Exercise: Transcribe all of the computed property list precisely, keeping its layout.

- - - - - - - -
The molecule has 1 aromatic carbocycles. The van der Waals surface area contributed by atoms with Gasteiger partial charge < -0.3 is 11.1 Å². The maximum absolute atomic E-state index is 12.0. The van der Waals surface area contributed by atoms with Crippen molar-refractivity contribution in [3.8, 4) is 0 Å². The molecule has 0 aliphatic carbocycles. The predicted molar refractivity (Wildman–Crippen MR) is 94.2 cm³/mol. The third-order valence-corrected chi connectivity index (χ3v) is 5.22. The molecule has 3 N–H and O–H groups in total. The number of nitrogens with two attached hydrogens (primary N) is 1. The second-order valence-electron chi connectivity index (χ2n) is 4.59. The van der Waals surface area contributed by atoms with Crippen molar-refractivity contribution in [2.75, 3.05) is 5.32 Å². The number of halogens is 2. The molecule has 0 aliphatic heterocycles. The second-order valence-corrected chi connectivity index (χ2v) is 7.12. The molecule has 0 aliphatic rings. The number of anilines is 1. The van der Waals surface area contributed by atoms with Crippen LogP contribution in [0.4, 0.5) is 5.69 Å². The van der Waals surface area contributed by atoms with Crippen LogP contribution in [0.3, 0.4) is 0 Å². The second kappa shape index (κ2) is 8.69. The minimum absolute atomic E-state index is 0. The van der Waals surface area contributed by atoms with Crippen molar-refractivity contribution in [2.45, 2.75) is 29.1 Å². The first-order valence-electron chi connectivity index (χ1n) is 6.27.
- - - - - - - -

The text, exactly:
The molecule has 1 aromatic carbocycles. The van der Waals surface area contributed by atoms with Gasteiger partial charge < -0.3 is 11.1 Å². The maximum absolute atomic E-state index is 12.0. The van der Waals surface area contributed by atoms with Crippen molar-refractivity contribution in [3.8, 4) is 0 Å². The molecule has 0 aliphatic carbocycles. The predicted molar refractivity (Wildman–Crippen MR) is 94.2 cm³/mol. The third-order valence-corrected chi connectivity index (χ3v) is 5.22. The molecule has 3 N–H and O–H groups in total. The number of nitrogens with two attached hydrogens (primary N) is 1. The second-order valence-electron chi connectivity index (χ2n) is 4.59. The van der Waals surface area contributed by atoms with Crippen molar-refractivity contribution in [2.75, 3.05) is 5.32 Å². The number of halogens is 2. The molecule has 0 aliphatic heterocycles. The second-order valence-corrected chi connectivity index (χ2v) is 7.12. The molecule has 0 aliphatic rings. The number of anilines is 1. The van der Waals surface area contributed by atoms with Crippen LogP contribution in [0.4, 0.5) is 5.69 Å². The van der Waals surface area contributed by atoms with Crippen LogP contribution in [0.3, 0.4) is 0 Å². The second kappa shape index (κ2) is 8.69. The minimum absolute atomic E-state index is 0. The van der Waals surface area contributed by atoms with Crippen molar-refractivity contribution in [2.45, 2.75) is 29.1 Å². The first-order valence-electron chi connectivity index (χ1n) is 6.27.